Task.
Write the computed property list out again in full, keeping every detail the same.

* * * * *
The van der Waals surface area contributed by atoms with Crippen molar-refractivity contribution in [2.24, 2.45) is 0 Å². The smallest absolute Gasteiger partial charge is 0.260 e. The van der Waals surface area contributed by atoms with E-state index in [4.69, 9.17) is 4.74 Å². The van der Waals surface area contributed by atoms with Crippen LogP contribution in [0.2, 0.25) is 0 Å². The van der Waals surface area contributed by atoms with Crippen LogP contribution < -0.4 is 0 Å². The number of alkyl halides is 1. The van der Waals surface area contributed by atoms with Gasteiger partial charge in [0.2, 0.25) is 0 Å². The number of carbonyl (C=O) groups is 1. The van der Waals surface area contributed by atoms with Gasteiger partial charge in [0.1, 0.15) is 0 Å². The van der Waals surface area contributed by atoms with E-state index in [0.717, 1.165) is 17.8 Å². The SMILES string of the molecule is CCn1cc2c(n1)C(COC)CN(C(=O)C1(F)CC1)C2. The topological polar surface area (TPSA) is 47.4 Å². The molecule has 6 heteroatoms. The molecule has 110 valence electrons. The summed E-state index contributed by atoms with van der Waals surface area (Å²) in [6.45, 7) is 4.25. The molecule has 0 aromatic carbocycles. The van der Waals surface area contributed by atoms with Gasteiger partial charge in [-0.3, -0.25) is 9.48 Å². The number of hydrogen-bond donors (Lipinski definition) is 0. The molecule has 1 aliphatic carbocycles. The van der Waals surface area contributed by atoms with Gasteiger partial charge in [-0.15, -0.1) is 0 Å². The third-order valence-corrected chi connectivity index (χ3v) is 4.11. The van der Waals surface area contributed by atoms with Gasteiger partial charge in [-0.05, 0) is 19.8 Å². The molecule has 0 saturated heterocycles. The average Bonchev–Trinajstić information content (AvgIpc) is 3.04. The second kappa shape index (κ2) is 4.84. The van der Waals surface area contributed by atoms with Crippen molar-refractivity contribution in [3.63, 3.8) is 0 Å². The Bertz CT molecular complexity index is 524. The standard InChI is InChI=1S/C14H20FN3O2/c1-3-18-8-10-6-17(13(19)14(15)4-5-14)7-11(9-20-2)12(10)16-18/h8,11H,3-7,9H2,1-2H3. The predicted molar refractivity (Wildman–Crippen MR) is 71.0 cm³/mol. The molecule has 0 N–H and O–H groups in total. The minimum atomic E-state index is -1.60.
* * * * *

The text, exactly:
The van der Waals surface area contributed by atoms with Crippen molar-refractivity contribution in [2.24, 2.45) is 0 Å². The smallest absolute Gasteiger partial charge is 0.260 e. The van der Waals surface area contributed by atoms with E-state index in [4.69, 9.17) is 4.74 Å². The van der Waals surface area contributed by atoms with Crippen LogP contribution in [0.2, 0.25) is 0 Å². The van der Waals surface area contributed by atoms with Crippen LogP contribution < -0.4 is 0 Å². The number of alkyl halides is 1. The van der Waals surface area contributed by atoms with Gasteiger partial charge in [0.2, 0.25) is 0 Å². The number of carbonyl (C=O) groups is 1. The van der Waals surface area contributed by atoms with Gasteiger partial charge in [0.1, 0.15) is 0 Å². The van der Waals surface area contributed by atoms with E-state index in [0.717, 1.165) is 17.8 Å². The SMILES string of the molecule is CCn1cc2c(n1)C(COC)CN(C(=O)C1(F)CC1)C2. The topological polar surface area (TPSA) is 47.4 Å². The molecule has 6 heteroatoms. The molecule has 110 valence electrons. The summed E-state index contributed by atoms with van der Waals surface area (Å²) in [6.45, 7) is 4.25. The molecule has 0 aromatic carbocycles. The van der Waals surface area contributed by atoms with Gasteiger partial charge in [-0.3, -0.25) is 9.48 Å². The number of hydrogen-bond donors (Lipinski definition) is 0. The molecule has 1 aliphatic carbocycles. The van der Waals surface area contributed by atoms with Gasteiger partial charge in [-0.15, -0.1) is 0 Å². The third-order valence-corrected chi connectivity index (χ3v) is 4.11. The van der Waals surface area contributed by atoms with Gasteiger partial charge in [-0.05, 0) is 19.8 Å². The molecule has 0 saturated heterocycles. The average Bonchev–Trinajstić information content (AvgIpc) is 3.04. The second kappa shape index (κ2) is 4.84. The van der Waals surface area contributed by atoms with Crippen molar-refractivity contribution in [3.63, 3.8) is 0 Å². The Bertz CT molecular complexity index is 524. The standard InChI is InChI=1S/C14H20FN3O2/c1-3-18-8-10-6-17(13(19)14(15)4-5-14)7-11(9-20-2)12(10)16-18/h8,11H,3-7,9H2,1-2H3. The predicted molar refractivity (Wildman–Crippen MR) is 71.0 cm³/mol. The molecule has 0 N–H and O–H groups in total. The minimum atomic E-state index is -1.60.